SO, an argument could be made, but not proven, that (a) the NSA and maybe other parts of the government knew about this flaw, (b) other governments, friendly and not so friendly knew about it and (c) some of them might have been selectively exploiting it.  For possibly, up to 25 years.  Even if the various governments who are likely to have known about it (Russia, China, Israel, U.S. and others) denied that they knew about it, would you believe them?  After all, lying is part of their business also.

For Intel, this is just more bad news to tarnish their reputation, although it doesn’t seem to be hurting their stock price at the moment.

Still, with AMD about to release their Ryzen Threadripper 2 later this year, which is supposed to be  much faster than the new Intel i9 at less than half the price, they don’t really need any more good news.

Who said there was no such thing as bad publicity?  That person might want to talk to Intel and see if they agree.

Information for this post came from Tech Crunch.

 

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Windows and Linux to Patch Major Intel Chip Flaw

UPDATE: Google’s Project Zero released information about the flaw and attacks as reports and speculation escalated (see here).  Reporters, including this one, are just learning the details of this.  An FAQ about the attack, which says that it affects Intel, AMD and ARM processors is available here.     It does, they say, affect every microprocessor made since 1995.

Microsoft released an emergency patch overnight and Amazon announced that they have completed patching all but a small number of machines, which will be patched in the next few hours.  Expect more announcements over the next days.

Keep in mind that attackers will have to figure out how to weaponize this, but applying this patch should be considered critical.

The big tech news of the day is that Microsoft and the Linux community are about to release major patches to both environments including all supported versions of both to cover a known problem in the Intel x-64 environment.  For Linux users, you will need to make sure that the particular distribution that you are running has the patch.  I assume but do not know that Microsoft will patch all supported operating systems back down to Windows 7.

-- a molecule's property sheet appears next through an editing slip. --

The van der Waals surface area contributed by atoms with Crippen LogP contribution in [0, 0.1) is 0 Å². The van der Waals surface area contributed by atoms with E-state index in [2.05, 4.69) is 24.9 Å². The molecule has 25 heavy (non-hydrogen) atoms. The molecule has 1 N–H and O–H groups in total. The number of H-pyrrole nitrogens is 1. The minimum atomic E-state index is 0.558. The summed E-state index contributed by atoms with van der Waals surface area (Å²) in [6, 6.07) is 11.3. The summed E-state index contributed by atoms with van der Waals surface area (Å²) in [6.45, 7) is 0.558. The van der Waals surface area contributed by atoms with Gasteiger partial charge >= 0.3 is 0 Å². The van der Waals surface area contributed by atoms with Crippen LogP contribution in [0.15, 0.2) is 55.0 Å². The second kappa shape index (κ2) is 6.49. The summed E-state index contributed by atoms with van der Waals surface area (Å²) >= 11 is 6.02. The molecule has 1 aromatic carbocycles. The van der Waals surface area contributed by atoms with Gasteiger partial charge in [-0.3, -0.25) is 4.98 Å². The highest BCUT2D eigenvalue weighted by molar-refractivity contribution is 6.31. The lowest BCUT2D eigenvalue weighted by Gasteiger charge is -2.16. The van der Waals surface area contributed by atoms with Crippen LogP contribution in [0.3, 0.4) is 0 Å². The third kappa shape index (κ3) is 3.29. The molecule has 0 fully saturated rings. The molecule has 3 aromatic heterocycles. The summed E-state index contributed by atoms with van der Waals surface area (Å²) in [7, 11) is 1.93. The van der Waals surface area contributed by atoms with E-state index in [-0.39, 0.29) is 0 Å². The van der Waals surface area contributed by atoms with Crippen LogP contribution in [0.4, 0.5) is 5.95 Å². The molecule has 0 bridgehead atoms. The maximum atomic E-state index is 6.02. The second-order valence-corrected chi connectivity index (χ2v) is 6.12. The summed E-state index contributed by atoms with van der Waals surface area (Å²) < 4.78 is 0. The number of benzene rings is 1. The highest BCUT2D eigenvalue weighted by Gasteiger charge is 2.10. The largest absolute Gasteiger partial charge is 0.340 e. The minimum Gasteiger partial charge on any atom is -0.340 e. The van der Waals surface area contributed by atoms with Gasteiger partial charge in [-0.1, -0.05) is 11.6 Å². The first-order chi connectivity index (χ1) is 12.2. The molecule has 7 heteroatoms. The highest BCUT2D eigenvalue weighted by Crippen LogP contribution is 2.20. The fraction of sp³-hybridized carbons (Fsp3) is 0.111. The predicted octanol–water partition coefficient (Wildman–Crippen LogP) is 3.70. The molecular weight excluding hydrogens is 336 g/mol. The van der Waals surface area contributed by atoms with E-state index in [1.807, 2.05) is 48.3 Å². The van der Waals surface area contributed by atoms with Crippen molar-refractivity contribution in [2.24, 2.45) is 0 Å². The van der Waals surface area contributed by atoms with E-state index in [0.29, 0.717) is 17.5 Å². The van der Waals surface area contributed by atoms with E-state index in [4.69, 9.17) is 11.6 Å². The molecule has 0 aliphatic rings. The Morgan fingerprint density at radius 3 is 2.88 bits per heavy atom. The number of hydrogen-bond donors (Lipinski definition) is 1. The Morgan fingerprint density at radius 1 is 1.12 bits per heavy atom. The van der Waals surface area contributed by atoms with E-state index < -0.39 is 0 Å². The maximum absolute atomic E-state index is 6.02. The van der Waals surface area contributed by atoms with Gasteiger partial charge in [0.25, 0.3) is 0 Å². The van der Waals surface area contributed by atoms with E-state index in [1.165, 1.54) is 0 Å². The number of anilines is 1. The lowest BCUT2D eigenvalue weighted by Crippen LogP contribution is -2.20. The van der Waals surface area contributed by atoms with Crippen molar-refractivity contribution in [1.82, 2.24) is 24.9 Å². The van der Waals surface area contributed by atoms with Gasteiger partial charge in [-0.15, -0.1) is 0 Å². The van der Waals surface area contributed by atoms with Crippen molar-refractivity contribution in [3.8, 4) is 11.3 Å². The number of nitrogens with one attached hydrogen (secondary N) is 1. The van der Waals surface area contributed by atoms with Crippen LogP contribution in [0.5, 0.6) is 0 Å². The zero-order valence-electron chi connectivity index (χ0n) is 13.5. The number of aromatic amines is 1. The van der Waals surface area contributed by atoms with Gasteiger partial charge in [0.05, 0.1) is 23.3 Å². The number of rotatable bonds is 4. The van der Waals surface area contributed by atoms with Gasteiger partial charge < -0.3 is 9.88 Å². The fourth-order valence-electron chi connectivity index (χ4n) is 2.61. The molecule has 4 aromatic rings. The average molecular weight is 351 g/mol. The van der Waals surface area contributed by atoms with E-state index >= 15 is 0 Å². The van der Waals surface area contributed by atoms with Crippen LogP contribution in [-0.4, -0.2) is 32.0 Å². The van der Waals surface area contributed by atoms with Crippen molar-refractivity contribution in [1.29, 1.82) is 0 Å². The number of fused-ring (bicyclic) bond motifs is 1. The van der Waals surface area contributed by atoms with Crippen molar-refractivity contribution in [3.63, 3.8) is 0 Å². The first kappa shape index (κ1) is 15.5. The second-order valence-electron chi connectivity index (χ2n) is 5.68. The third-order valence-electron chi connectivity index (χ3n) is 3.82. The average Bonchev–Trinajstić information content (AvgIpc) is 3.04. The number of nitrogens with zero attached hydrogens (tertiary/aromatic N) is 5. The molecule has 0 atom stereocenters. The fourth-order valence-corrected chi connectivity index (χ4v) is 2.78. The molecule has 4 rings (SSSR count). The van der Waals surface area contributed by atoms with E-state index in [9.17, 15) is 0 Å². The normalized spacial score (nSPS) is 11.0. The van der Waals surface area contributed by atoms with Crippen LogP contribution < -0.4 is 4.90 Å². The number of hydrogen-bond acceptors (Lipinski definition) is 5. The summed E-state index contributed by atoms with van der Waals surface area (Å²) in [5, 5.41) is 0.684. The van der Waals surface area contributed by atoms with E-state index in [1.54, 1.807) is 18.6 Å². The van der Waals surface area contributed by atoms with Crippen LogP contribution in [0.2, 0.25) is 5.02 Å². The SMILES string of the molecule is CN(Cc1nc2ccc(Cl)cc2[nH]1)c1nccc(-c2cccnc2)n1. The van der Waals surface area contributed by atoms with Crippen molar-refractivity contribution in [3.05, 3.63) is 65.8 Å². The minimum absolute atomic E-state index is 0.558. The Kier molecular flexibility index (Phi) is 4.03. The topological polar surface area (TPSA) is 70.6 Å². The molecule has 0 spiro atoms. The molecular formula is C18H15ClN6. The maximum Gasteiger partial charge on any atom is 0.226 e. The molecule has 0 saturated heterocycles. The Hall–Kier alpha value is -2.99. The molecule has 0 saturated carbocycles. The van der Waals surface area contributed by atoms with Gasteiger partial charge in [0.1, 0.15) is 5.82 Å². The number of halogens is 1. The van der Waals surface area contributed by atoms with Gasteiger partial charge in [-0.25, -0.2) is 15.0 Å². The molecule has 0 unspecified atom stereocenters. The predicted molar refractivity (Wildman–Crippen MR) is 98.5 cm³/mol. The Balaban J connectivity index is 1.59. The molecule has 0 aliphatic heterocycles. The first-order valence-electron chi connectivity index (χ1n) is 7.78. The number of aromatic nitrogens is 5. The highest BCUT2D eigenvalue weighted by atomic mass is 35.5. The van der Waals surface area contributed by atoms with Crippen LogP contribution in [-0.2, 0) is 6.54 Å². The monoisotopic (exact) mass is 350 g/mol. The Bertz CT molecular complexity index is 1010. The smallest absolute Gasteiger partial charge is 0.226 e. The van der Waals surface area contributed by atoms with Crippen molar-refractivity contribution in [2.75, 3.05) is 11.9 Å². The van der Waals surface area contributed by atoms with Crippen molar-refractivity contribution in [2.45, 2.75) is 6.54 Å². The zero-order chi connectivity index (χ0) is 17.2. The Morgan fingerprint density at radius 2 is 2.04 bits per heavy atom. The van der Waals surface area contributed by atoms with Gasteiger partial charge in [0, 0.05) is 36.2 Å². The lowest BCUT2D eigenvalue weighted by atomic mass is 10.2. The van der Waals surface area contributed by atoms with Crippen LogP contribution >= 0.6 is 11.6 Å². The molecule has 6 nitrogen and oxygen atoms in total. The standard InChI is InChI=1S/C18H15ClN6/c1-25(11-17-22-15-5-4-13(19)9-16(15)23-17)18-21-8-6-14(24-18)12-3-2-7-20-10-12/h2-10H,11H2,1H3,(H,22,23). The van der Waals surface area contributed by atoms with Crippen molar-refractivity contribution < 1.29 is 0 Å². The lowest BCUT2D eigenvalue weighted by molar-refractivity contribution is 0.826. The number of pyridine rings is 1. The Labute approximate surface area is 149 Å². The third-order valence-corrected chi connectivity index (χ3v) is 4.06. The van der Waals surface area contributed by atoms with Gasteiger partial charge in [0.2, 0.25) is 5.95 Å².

Intel made some design decisions years ago to combine the operating system kernel and the user’s code into a combined environment to make it quicker to provide operating system services to user programs.

The details of the bug have been embargoed until the Windows and Linux patches have been released.  Apple released their MacOS patch (10.13.2) in mid December.  Still, reverse engineering betas of the Linux code is giving folks at least a partial idea of the problem.

Several years ago operating system vendors implemented a feature called address space layout randomization or ASLR, sometimes called KASLR for Kernel ASLR.  ASLR randomizes where operating system modules are placed in memory in order to make it harder for attackers to jump to places in the operating system to do their dirty work.

Unfortunately, it appears, the bug allows programs, from web browsers to databases to read the kernel memory.  IF it is possible for user programs to access the operating system kernel memory, they could find passwords, among other things.  They could also read the tables used for ASLR, effectively totally neutering that technology.

Given all this and possibly more, the patch becomes critical.

For enterprises and end users, installing these patches quickly is important because as of today, hackers are likely thinking about how to abuse your systems.

A couple of more things.

The question came up whether Intel could patch the microcode to fix this.  The answer, apparently, was no.  This was a fundamental design flaw.

Also, apparently, it required major effort on the part of Windows and Linux developers.  So much so that they were tempted to name it Forcefully Unmap Complete Kernel With Interrupt Trampolines. You can figure out what the acronym for that would be.

Oh yeah, there was a reason that Intel did things the way that they did – PERFORMANCE.  This performance change will cause a performance decrease of from 5% to 30% depending on the chip family.  This means that the patches have to be coded differently for different chip generations.  The performance hit will especially hit cloud providers like Google Compute Engine and Amazon EC2.

Finally, since this is a problem with Intel’s chip implementation, it does not affect servers with AMD processors in them.

I assume that Intel will fix this in the next generation of chips, but then we will have to add yet another hack to look to see if this is a new chip with the instructions implemented differently and code that again differently.  What a mess.  Shades of the Intel 486 Divide problem.  At least that could be fixed by updating the microcode in the chip.

This one is a big deal!

Information for this post came from The Register.